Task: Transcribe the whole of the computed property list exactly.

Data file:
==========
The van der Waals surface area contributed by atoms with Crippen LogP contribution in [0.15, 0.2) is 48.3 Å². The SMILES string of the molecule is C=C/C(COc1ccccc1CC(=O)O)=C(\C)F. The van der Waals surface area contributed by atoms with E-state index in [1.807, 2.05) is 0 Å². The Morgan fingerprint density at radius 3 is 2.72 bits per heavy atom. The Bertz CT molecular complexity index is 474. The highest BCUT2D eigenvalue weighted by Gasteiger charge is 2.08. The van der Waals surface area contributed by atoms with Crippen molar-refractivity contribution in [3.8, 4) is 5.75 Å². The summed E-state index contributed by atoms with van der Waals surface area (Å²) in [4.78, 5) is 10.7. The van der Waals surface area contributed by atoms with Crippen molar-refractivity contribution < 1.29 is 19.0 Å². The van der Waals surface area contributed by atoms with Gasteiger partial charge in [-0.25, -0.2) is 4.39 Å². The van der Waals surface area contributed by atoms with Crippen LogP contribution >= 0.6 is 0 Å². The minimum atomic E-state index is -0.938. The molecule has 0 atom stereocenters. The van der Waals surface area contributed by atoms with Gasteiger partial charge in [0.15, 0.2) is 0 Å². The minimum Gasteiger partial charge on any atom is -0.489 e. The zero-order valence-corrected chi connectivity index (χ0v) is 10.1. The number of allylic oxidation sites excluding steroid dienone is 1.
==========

The van der Waals surface area contributed by atoms with Crippen LogP contribution in [0.15, 0.2) is 48.3 Å². The SMILES string of the molecule is C=C/C(COc1ccccc1CC(=O)O)=C(\C)F. The van der Waals surface area contributed by atoms with E-state index in [1.807, 2.05) is 0 Å². The Morgan fingerprint density at radius 3 is 2.72 bits per heavy atom. The Bertz CT molecular complexity index is 474. The highest BCUT2D eigenvalue weighted by Gasteiger charge is 2.08. The van der Waals surface area contributed by atoms with Crippen molar-refractivity contribution in [3.8, 4) is 5.75 Å². The summed E-state index contributed by atoms with van der Waals surface area (Å²) in [4.78, 5) is 10.7. The van der Waals surface area contributed by atoms with Crippen molar-refractivity contribution < 1.29 is 19.0 Å². The van der Waals surface area contributed by atoms with Gasteiger partial charge in [-0.25, -0.2) is 4.39 Å². The van der Waals surface area contributed by atoms with Crippen LogP contribution >= 0.6 is 0 Å². The minimum atomic E-state index is -0.938. The molecule has 0 atom stereocenters. The van der Waals surface area contributed by atoms with Gasteiger partial charge in [0.15, 0.2) is 0 Å². The minimum Gasteiger partial charge on any atom is -0.489 e. The zero-order valence-corrected chi connectivity index (χ0v) is 10.1. The number of allylic oxidation sites excluding steroid dienone is 1.